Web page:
The first thing we need to do is to have a personal commitment and involvement of each Legion Officer at Post, District, Division & Department levels to carry on the torch lit by the doughboys in 1919. A willingness of officers to learn by attending training sessions and self study of available programs and manuals.
Posts should make sure current C&BL’s are up to date. Posts should initiate a self audit of all post operations to see what is needed to meet its mission. Outside assistance is available if needed. A resource library should be available at the Post for officers and members to check out. A plan of action & time table for corrections and improvements should be established based on findings. Follow-up audits should be held annually prior to new officers’ installation.
Every Post officer needs training. Training has been lax in the last few years. Through training we gain knowledge to operate our Post & help better serve our veterans. Recommend all officers take the American Legion Extension Institute (ALEI) course.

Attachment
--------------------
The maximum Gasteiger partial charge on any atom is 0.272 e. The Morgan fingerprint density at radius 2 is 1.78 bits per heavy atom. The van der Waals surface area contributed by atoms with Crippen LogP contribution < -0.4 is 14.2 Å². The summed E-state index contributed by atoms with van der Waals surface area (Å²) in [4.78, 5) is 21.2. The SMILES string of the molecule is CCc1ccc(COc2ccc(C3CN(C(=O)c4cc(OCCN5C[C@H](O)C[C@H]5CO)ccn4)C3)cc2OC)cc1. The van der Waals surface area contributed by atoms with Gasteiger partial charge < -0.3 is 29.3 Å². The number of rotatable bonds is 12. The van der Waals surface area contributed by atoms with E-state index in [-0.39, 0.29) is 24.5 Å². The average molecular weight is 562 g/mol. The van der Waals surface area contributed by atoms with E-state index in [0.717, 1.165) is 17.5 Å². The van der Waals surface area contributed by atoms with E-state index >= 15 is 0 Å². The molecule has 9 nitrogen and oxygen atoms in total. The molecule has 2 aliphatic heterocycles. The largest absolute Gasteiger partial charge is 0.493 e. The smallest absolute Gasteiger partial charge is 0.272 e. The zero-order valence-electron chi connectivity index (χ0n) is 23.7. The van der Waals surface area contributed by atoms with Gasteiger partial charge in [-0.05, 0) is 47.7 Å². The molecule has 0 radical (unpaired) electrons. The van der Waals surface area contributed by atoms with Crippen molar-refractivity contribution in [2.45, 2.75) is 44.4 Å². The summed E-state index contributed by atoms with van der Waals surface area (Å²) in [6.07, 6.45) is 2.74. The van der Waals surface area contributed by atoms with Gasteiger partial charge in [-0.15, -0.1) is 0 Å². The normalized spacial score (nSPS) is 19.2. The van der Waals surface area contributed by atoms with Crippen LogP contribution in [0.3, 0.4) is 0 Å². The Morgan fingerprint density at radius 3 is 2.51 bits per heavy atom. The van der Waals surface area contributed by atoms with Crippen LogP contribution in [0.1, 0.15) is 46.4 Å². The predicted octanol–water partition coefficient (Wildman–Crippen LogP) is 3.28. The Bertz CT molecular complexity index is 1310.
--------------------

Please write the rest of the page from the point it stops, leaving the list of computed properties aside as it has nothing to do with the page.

Some Posts require elected officers to take the ALEI course. Encourage all members to take ALEI course. Education of our officers and staffs at every level should be an on-going process. Schedule training at General Membership Meetings.
Mentors are being identified by District to assist Posts in their areas. Identify mentors in your Post. Utilize them. Mentors may be area experts, e.g. Adjutant, Service Officer, Membership, etc. Get potential leaders involved by mentoring them. IF you need help, JUST ASK.
We must be aware at all times of our image and how others perceive us and our work in the community. We must remain the champions of service to our veterans and their communities. Everyone in a Legion leadership position must set the example for all members to follow.